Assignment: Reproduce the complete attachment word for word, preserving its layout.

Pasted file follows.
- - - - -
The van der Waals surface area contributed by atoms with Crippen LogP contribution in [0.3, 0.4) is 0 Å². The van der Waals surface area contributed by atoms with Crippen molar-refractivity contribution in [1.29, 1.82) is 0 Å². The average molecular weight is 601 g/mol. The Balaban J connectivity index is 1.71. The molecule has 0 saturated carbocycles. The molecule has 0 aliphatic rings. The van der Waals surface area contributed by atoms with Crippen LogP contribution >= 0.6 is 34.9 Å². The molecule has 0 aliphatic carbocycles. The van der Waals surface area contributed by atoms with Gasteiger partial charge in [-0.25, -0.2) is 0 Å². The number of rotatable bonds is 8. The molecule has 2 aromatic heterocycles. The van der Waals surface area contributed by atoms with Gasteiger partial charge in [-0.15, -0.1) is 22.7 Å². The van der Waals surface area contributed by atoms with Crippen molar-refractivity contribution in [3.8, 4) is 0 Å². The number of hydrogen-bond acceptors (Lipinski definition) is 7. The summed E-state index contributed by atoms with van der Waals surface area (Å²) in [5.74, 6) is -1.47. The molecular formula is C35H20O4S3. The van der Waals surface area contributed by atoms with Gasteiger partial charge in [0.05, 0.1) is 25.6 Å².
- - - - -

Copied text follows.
The van der Waals surface area contributed by atoms with Crippen LogP contribution in [0.3, 0.4) is 0 Å². The van der Waals surface area contributed by atoms with Crippen molar-refractivity contribution in [1.29, 1.82) is 0 Å². The average molecular weight is 601 g/mol. The Balaban J connectivity index is 1.71. The molecule has 0 saturated carbocycles. The molecule has 0 aliphatic rings. The van der Waals surface area contributed by atoms with Crippen LogP contribution >= 0.6 is 34.9 Å². The molecule has 0 aliphatic carbocycles. The van der Waals surface area contributed by atoms with Gasteiger partial charge in [-0.25, -0.2) is 0 Å². The number of rotatable bonds is 8. The molecule has 2 aromatic heterocycles. The van der Waals surface area contributed by atoms with Gasteiger partial charge in [-0.15, -0.1) is 22.7 Å². The van der Waals surface area contributed by atoms with Crippen molar-refractivity contribution in [3.8, 4) is 0 Å². The number of hydrogen-bond acceptors (Lipinski definition) is 7. The summed E-state index contributed by atoms with van der Waals surface area (Å²) in [5.74, 6) is -1.47. The molecular formula is C35H20O4S3. The van der Waals surface area contributed by atoms with Gasteiger partial charge in [0.05, 0.1) is 25.6 Å².